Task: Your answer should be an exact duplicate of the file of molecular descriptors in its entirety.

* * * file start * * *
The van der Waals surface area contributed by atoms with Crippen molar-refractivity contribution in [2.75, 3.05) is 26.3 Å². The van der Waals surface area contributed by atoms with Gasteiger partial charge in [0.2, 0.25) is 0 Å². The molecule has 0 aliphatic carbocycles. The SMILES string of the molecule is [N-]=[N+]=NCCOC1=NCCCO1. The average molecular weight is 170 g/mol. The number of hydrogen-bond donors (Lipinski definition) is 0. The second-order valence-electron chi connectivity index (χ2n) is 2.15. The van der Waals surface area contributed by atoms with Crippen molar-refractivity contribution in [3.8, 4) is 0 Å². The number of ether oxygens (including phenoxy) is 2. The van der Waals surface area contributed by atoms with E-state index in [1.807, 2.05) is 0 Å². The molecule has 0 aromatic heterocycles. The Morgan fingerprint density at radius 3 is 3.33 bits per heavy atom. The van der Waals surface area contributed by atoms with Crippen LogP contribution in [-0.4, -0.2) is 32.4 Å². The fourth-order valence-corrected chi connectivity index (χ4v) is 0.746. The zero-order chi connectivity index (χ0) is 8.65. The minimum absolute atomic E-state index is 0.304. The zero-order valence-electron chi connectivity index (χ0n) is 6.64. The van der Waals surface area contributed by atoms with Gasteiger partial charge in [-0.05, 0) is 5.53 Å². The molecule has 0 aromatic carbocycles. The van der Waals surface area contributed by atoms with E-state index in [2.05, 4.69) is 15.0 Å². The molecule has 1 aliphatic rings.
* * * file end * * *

The van der Waals surface area contributed by atoms with Crippen molar-refractivity contribution in [2.75, 3.05) is 26.3 Å². The van der Waals surface area contributed by atoms with Gasteiger partial charge in [0.2, 0.25) is 0 Å². The molecule has 0 aliphatic carbocycles. The SMILES string of the molecule is [N-]=[N+]=NCCOC1=NCCCO1. The average molecular weight is 170 g/mol. The number of hydrogen-bond donors (Lipinski definition) is 0. The second-order valence-electron chi connectivity index (χ2n) is 2.15. The van der Waals surface area contributed by atoms with Crippen molar-refractivity contribution in [3.8, 4) is 0 Å². The number of ether oxygens (including phenoxy) is 2. The van der Waals surface area contributed by atoms with E-state index in [1.807, 2.05) is 0 Å². The molecule has 0 aromatic heterocycles. The Morgan fingerprint density at radius 3 is 3.33 bits per heavy atom. The van der Waals surface area contributed by atoms with Crippen LogP contribution in [-0.4, -0.2) is 32.4 Å². The fourth-order valence-corrected chi connectivity index (χ4v) is 0.746. The zero-order chi connectivity index (χ0) is 8.65. The minimum absolute atomic E-state index is 0.304. The zero-order valence-electron chi connectivity index (χ0n) is 6.64. The van der Waals surface area contributed by atoms with Gasteiger partial charge in [-0.05, 0) is 5.53 Å². The molecule has 0 aromatic carbocycles. The van der Waals surface area contributed by atoms with E-state index in [2.05, 4.69) is 15.0 Å². The molecule has 1 aliphatic rings.